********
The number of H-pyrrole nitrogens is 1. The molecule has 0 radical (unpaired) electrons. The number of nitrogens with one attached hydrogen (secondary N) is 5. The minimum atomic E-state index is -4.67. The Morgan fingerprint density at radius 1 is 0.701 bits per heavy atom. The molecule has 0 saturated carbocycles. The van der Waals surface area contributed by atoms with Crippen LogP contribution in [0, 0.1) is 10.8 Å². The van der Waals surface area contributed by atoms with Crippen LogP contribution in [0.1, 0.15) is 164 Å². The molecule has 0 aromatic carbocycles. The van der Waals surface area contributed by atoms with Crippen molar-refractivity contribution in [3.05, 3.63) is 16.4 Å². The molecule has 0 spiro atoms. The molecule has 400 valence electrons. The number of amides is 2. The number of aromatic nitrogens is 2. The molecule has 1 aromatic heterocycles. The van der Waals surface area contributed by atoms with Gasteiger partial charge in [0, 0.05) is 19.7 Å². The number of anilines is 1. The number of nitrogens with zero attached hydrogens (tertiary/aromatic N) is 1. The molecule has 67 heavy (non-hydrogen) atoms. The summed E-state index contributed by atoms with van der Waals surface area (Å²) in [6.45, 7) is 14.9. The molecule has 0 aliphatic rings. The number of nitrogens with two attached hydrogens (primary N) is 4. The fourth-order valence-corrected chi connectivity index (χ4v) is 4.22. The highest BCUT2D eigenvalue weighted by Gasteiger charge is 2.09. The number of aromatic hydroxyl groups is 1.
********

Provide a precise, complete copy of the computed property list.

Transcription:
The number of H-pyrrole nitrogens is 1. The molecule has 0 radical (unpaired) electrons. The number of nitrogens with one attached hydrogen (secondary N) is 5. The minimum atomic E-state index is -4.67. The Morgan fingerprint density at radius 1 is 0.701 bits per heavy atom. The molecule has 0 saturated carbocycles. The van der Waals surface area contributed by atoms with Crippen LogP contribution in [0, 0.1) is 10.8 Å². The van der Waals surface area contributed by atoms with Crippen LogP contribution in [0.1, 0.15) is 164 Å². The molecule has 0 aromatic carbocycles. The van der Waals surface area contributed by atoms with Crippen molar-refractivity contribution in [3.05, 3.63) is 16.4 Å². The molecule has 0 spiro atoms. The molecule has 400 valence electrons. The number of amides is 2. The number of aromatic nitrogens is 2. The molecule has 1 aromatic heterocycles. The van der Waals surface area contributed by atoms with Gasteiger partial charge in [0, 0.05) is 19.7 Å². The number of anilines is 1. The number of nitrogens with zero attached hydrogens (tertiary/aromatic N) is 1. The molecule has 67 heavy (non-hydrogen) atoms. The summed E-state index contributed by atoms with van der Waals surface area (Å²) in [6.45, 7) is 14.9. The molecule has 0 aliphatic rings. The number of nitrogens with two attached hydrogens (primary N) is 4. The fourth-order valence-corrected chi connectivity index (χ4v) is 4.22. The highest BCUT2D eigenvalue weighted by Gasteiger charge is 2.09. The number of aromatic hydroxyl groups is 1.